China’s central bank should be more like the Fed, top researcher says
- The rapid rise of local government borrowing is the biggest systemic risk in China today, CASS researcher Zhang Bin says
- Beijing should take its lead from the US Federal Reserve and adopt a more aggressive monetary policy
The world’s second-largest economy has for decades relied on debt-fuelled growth, and the biggest systemic risk in China today is the rapid rise of local government borrowing to fund their operations and infrastructure investment, according to Zhang Bin, deputy director of the Institute of World Economics and Politics at the Chinese Academy of Social Sciences (CASS).
“China’s current situation is dependent on fiscal policy, especially a broad fiscal policy, which is being used too much,” he said in a blog post published on Friday.
“If you think China has too much liquidity, don’t attribute it to monetary policy. Under our broad fiscal policy, local governments have borrowed heavily, creating a large amount of credit demand, hence adding more liquidity.”
“Given the strong recovery under way, policy tapering is likely to continue. As a result, bond defaults are set to rise and might spook the market,” Larry Hu, chief China economist at Macquarie Group, said in a note last month.
“The bottom line is that policy tightening in 2021 will be milder than in 2018, but it’s still tightening,” he said.
But Zhang said China should avoid fiscal policy expansion at times of economic downturn and instead consider a proactive monetary policy similar to that used by the US Federal reserve to boost consumption and growth.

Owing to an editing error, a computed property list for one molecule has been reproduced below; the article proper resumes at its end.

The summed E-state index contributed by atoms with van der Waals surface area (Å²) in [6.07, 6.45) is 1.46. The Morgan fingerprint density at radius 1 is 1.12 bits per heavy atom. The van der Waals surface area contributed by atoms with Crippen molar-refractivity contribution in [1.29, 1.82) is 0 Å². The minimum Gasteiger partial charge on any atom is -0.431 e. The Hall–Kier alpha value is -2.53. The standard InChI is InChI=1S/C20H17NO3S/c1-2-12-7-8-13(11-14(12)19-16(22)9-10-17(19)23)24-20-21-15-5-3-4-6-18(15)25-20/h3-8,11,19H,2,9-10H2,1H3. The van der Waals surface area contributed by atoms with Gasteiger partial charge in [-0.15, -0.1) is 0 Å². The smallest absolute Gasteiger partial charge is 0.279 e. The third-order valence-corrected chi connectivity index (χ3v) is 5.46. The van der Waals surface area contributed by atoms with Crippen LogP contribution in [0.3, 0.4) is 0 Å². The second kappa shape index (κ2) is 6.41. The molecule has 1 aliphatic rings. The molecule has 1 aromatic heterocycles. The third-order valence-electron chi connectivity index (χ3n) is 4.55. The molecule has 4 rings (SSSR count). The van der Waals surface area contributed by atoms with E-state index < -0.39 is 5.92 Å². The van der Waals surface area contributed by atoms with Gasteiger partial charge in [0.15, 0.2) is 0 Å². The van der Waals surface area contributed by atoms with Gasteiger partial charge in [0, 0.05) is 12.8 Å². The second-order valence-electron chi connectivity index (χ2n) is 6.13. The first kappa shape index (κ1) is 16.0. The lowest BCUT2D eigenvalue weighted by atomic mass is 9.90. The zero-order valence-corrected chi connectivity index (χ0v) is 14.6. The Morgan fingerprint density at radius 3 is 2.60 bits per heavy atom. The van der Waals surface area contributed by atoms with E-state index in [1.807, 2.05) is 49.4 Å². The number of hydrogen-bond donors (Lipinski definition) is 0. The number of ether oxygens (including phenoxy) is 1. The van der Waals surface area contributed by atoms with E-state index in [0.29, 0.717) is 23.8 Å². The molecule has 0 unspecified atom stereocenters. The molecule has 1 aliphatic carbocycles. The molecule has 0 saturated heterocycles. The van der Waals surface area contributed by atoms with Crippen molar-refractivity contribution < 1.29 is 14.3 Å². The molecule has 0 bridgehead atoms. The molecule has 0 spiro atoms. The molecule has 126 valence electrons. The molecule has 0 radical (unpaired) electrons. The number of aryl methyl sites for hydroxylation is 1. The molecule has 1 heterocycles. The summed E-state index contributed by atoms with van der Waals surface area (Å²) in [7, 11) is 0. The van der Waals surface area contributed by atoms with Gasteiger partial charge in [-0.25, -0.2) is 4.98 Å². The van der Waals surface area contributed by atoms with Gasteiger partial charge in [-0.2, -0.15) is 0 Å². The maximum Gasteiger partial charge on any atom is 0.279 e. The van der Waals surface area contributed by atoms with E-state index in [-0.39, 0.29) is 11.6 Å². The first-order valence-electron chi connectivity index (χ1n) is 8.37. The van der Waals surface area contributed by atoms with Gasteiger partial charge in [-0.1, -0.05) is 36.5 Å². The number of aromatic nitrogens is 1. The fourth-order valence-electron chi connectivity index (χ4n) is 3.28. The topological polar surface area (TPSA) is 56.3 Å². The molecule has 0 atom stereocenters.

“By stimulating aggregate demand in this way [through monetary policy], the economic structure will be much better. In this way, on the one hand, under lower interest rates, the value of assets held by the private sector will be higher; on the other hand, the cost of debt [will be reduced],” he said.
“The poor are most unlucky when the economy goes badly, and this is actually the case in China. The quantitative easing policy [in the US] has actually played a very important role in achieving inflation targets, employment targets and helping low-income groups to improve their incomes.”
Zhang also criticised the PBOC’s message to the public and financial markets.
“The [Chinese] monetary authorities have a lot to learn about communication,” he said. “The signal must be clear, the wording must be scientific and the expression must be accurate.”
China’s National Institution for Finance and Development, a government-linked think tank, put the nation’s overall debt at 270.1 per cent of GDP at the end of 2020, up from 246.5 per cent a year earlier.
Hit by business losses from the pandemic and the need to fund central government mandates to support the economy, many local governments have had difficulty repaying their debts.
Zhongtai Securities said on Thursday that 17 of China’s 31 provincial-level governments last year saw their debt ratios rise above 100 per cent, the safety limit set by the Ministry of Finance.
“According to our calculations, [the overall] local government debt ratio was about 97 per cent at the end of 2020, and may exceed 100 per cent by the end of this year,” it said.
China’s finance ministry said last week the central government needed to control new local government bonds in high-risk regions and clamp down on local governments’ hidden debt – the off-budget borrowing that is not included in overall debt ratios.
As of the end of 2020, China’s outstanding local government debt was 25.66 trillion yuan (US$3.91 trillion), it said.
Estimates of hidden local government debt vary, with Nomura putting the figure at about 38 trillion yuan last year – based on reports from the PBOC – while a researcher at the National Institution for Finance and Development told Bloomberg that the figure was 14.8 trillion yuan.
Last month, the State-owned Assets Supervision and Administration Commission of China published guidance on debt and risk management after a series of defaults by local government-owned enterprises last year.
“The guidance strengthens the central government’s ability to respond to such situations by promoting more uniform and effective supervision and intervention by regional and local governments,” ratings agency Moody’s said.